This very concept — rerouting the American economy to be powered by wind, solar, nuclear, and other renewables — is the big idea in Biden’s economic vision. He’s pledged 100 percent of America’s energy to be carbon-free by 2035, and his infrastructure and jobs plan calls for a clean electricity standard, tax credits to accelerate wind and solar development, and $174 billion to be put into electric vehicle infrastructure alone.
But Biden also has a challenging road ahead in actually implementing this policy; he needs Congress to pass it. He can certainly direct his agencies to tighten vehicle emission standards and use the power of federal procurement to help get the US there, but passing his infrastructure plan is crucial for reaching the goals.
“That one package doesn’t make or break the 50 percent target,” Nathan Hultman, the director of the University of Maryland’s Center on Global Sustainability, told Vox. But “it’s certainly extraordinarily helpful. There’s no doubt.”
Negotiations are already underway on Biden’s infrastructure plan, and the next few months could determine exactly how bold the US goes on clean energy. But Biden’s pledge was a good start. —Ella Nilsen
Winner: Climate activists
It’s hard to imagine President Biden choosing to hold this summit or to center his economic agenda on climate change without the persistent pressure of a wide range of climate activists — young and old, in the US and around the world. In the past few years, they have doggedly and persuasively demanded that world leaders increase their ambition and follow through on climate plans.
Biden’s climate summit and the new pledges are examples of the success of applying that pressure.
The breakout star of Biden’s climate summit is 19-year-old climate justice activist and organizer with Fridays for Future Xiye Bastida. In fiery remarks delivered during a session on climate solutions, Bastida, who relocated to New York from Mexico with her family at the age of 11 when they were displaced by drought and floods, demanded governments act decisively using the tools available to end the climate emergency.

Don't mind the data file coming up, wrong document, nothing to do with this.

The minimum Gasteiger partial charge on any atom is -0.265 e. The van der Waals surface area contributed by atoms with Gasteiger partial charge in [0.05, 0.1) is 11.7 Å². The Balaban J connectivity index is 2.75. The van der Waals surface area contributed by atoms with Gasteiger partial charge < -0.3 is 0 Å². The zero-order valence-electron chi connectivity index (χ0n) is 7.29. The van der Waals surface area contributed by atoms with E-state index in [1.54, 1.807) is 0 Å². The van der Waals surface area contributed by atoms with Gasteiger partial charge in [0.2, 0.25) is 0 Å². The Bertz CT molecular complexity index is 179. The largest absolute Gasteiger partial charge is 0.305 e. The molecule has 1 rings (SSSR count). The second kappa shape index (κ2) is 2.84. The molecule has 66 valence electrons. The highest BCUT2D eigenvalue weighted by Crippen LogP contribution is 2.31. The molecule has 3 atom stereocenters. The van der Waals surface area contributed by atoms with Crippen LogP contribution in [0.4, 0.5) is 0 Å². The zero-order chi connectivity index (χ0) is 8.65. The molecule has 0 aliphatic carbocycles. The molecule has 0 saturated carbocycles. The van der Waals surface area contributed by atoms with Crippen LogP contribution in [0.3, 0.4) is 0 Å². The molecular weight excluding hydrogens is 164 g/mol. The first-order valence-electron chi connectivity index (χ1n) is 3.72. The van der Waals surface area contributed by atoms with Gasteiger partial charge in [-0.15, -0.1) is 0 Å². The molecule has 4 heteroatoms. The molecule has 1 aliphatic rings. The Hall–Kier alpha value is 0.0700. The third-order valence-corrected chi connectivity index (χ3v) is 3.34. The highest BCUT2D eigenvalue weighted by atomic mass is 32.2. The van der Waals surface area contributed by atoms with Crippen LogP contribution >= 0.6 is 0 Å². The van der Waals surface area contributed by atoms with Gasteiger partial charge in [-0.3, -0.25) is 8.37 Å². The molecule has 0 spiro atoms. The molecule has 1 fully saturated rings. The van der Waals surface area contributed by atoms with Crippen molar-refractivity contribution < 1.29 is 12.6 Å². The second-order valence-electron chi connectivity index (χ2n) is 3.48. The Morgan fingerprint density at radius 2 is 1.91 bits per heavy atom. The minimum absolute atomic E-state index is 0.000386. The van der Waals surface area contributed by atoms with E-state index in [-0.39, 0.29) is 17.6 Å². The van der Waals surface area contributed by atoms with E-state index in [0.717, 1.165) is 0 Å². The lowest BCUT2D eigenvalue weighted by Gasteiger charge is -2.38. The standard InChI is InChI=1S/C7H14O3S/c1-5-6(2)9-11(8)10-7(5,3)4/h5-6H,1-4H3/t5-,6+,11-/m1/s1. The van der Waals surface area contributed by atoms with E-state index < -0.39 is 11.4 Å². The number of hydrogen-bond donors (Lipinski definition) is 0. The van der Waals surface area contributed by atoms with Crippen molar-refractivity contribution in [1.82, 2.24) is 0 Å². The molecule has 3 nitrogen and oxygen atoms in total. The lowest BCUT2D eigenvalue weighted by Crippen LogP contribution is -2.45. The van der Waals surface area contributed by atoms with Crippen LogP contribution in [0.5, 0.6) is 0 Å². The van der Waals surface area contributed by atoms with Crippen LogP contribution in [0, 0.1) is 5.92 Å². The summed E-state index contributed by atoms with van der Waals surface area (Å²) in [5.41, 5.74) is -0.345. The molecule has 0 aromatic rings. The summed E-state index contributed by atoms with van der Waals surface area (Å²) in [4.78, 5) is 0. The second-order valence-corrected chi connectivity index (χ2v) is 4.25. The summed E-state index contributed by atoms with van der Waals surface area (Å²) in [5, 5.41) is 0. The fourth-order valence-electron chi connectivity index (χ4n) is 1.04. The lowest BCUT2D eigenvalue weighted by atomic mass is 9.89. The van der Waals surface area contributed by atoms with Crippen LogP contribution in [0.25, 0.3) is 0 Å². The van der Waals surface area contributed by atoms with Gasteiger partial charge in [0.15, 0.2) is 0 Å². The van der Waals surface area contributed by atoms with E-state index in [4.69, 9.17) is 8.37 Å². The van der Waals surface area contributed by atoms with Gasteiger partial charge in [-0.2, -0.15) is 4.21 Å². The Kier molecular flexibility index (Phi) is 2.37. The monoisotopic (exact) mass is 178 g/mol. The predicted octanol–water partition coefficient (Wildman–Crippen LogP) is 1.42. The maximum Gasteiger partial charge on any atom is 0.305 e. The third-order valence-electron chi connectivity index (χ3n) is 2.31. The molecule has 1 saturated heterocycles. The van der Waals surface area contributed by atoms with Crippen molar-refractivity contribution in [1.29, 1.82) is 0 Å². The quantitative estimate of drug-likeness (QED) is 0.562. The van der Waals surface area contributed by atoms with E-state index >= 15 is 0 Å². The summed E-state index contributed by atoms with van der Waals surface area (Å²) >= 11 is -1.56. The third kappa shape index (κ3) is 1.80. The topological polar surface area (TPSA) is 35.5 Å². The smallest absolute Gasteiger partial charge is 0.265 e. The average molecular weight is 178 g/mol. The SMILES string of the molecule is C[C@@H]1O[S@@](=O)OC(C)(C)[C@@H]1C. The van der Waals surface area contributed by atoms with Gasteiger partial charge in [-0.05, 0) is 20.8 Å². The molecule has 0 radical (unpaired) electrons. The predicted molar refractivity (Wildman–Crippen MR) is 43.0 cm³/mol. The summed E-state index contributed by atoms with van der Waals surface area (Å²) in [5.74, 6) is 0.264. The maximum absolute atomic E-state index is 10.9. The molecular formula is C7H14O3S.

When pushed to address Bastida’s concerns at a press conference following the summit, climate envoy Kerry said President Biden’s climate summit is a big step in the right direction. “Is it enough? No. But it’s the best we can do today.”
Bastida clearly had made an impression. Speaking at a White House press conference later on Thursday, Kerry described her impassioned plea as “profoundly meaningful” and “moving.”
“That’s where a lot of the younger generation is today, appropriately,” Kerry said. “Pretty upset at the adults — the alleged adults — who are not getting their act together to make happen what needs to happen.”
In the US, the Sunrise Movement is sure to continue to push the Biden administration to scale up its infrastructure plan. And activists around the world will maintain pressure on world leaders in the buildup to COP26 in Glasgow. —Jariel Arvin
Loser: John Kerry’s faith in markets
US climate envoy John Kerry is enormously optimistic about what’s happening in the private sector around clean energy.
Talking to reporters at a Thursday White House briefing, Kerry said that even if another Trump-like politician comes along with regressive climate policies, it won’t necessarily matter. His reasoning? The market is trending too much toward clean energy to go back.